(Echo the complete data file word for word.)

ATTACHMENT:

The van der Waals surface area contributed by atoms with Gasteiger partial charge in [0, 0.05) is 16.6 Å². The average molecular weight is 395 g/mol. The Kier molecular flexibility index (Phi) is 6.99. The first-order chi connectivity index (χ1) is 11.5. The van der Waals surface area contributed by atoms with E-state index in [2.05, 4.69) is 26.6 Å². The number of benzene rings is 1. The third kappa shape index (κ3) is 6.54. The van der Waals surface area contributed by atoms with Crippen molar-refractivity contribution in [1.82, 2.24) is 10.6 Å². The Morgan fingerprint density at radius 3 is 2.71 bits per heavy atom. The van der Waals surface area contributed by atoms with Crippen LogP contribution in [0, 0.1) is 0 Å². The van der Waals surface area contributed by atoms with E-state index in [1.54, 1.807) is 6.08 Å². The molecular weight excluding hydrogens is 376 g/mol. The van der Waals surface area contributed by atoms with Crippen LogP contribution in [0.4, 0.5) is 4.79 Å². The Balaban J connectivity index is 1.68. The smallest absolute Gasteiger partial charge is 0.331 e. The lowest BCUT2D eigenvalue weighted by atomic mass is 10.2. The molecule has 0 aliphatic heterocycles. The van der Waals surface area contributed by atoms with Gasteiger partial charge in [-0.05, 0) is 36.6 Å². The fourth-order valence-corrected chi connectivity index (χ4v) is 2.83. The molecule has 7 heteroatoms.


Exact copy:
The van der Waals surface area contributed by atoms with Gasteiger partial charge in [0, 0.05) is 16.6 Å². The average molecular weight is 395 g/mol. The Kier molecular flexibility index (Phi) is 6.99. The first-order chi connectivity index (χ1) is 11.5. The van der Waals surface area contributed by atoms with E-state index in [2.05, 4.69) is 26.6 Å². The number of benzene rings is 1. The third kappa shape index (κ3) is 6.54. The van der Waals surface area contributed by atoms with Crippen molar-refractivity contribution in [1.82, 2.24) is 10.6 Å². The Morgan fingerprint density at radius 3 is 2.71 bits per heavy atom. The van der Waals surface area contributed by atoms with Crippen LogP contribution in [0, 0.1) is 0 Å². The van der Waals surface area contributed by atoms with E-state index in [1.54, 1.807) is 6.08 Å². The molecular weight excluding hydrogens is 376 g/mol. The van der Waals surface area contributed by atoms with Crippen LogP contribution in [0.4, 0.5) is 4.79 Å². The Balaban J connectivity index is 1.68. The smallest absolute Gasteiger partial charge is 0.331 e. The lowest BCUT2D eigenvalue weighted by atomic mass is 10.2. The molecule has 0 aliphatic heterocycles. The van der Waals surface area contributed by atoms with Gasteiger partial charge in [-0.05, 0) is 36.6 Å². The fourth-order valence-corrected chi connectivity index (χ4v) is 2.83. The molecule has 7 heteroatoms.